"And the Southern Woodlands, that was extremely divisive," he said, speaking of the battle over the proposed golf course in Oak Bluffs. "There was a kind of happy ending to that story too, after a lot of rancor."
When asked how thick your skin has to be to stay in politics without becoming cynical or part of the problem, he said, "Part of public life is you put up with this kind of stuff, but you try not to be part of it. You try to keep calm and keep moving ahead."
Mr. Turkington likes to remember less contentious initiatives that have had a lasting positive impact. "The Chilmark library is one where we worked with the selectmen and the state library board and got that project built," he said. "The state has this wonderful program which the Vineyard has taken great advantage of."
Recalling other benefits that he has worked to bring to the Island, Mr. Turkington said, "I've put an earmark in for the Island shellfish propagation every year, and that amounts to a about a quarter million dollars over the last 10 years. And the Martha's Vineyard Commission, I've put up to $300,000 in over the last 10 years. And Lyme disease prevention and education: over a million over the last 10 years. These are some of the small things you can do in a budget for your people."
Mr. Turkington has also had to deal with his share of setbacks. He was particularly disappointed by the defeat of a proposed housing bank, but he couldn't have been too surprised, considering the fierce opposition of the realty industry to deeds excise taxes. "The Island was fortunate that they got the Land Bank deeds excise in place early, in the early 80s," he said.
Given his unique perspective, Mr. Turkington's prognostications about future issues facing the Island carry added weight. "There's always the Steamship. It's been quiet, but it's not always quiet," he said. "The Steamship unions are anxious to make the SSA a subservient part of a larger state transportation entity. That's something to watch out for.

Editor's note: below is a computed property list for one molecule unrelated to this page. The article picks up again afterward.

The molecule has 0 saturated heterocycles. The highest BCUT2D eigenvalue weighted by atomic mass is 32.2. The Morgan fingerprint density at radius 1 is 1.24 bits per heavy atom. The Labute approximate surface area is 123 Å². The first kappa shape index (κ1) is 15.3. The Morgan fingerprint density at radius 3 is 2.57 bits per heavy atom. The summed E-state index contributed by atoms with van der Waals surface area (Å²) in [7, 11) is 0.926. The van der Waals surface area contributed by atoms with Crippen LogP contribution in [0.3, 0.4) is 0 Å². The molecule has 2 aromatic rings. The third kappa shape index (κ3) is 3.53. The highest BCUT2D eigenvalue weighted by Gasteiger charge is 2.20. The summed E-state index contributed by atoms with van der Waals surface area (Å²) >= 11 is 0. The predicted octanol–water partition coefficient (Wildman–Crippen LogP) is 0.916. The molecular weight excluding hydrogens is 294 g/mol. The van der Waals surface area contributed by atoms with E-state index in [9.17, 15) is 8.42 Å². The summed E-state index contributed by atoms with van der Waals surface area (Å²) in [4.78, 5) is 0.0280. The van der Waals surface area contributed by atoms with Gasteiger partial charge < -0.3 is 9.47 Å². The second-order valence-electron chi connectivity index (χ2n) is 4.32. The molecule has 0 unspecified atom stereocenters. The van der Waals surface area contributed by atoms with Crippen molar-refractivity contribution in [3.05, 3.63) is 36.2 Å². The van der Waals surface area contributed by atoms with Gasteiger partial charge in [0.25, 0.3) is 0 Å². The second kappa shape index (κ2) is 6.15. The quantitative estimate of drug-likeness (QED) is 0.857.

"Another thing that's interesting is this whole wind farm business. Cape Wind is going to be permitted, and...built, I expect.
"Up until now, the rule in Massachusetts has been no structures between the shore and three miles out. But under the Ocean Management Act, which recently passed, these kinds of things are allowed in state waters. There's a study going on for the next year to identify some appropriate places, in their view, for wind farms, and some of them are going to be right up on your coast, and not over the horizon. And the debate is not going to be over the horizon.
"And education funding is always a great source of unhappiness. No question that the Cape and Islands get a lot less than other places from the state."
When asked about representing the Vineyard in general, Mr. Turkington said, "Well, it's an awesome task."
But has it been fun? "Oh absolutely. Every minute I've spent on the Island has been fun, and most of the minutes I've spent in Boston. You have six entities over there, but every one has been great to work with. We have not had a bad moment.
"On the Vineyard you have a lot of people who show up at elections, who participate. The bigger a place gets, the fewer people show up at elections, and pretty soon you've got a city council instead of a town meeting, and pretty soon you've got a mayor. Each step is a step away from local responsibility and local control, from local input and local participation. The rest of the world is losing that, and you're not."
Community Party for Eric Turkington, Sunday, Sept. 21, 4-6 pm, Ag Hall, West Tisbury. Bring finger food to share. For information, call 508-627-8709.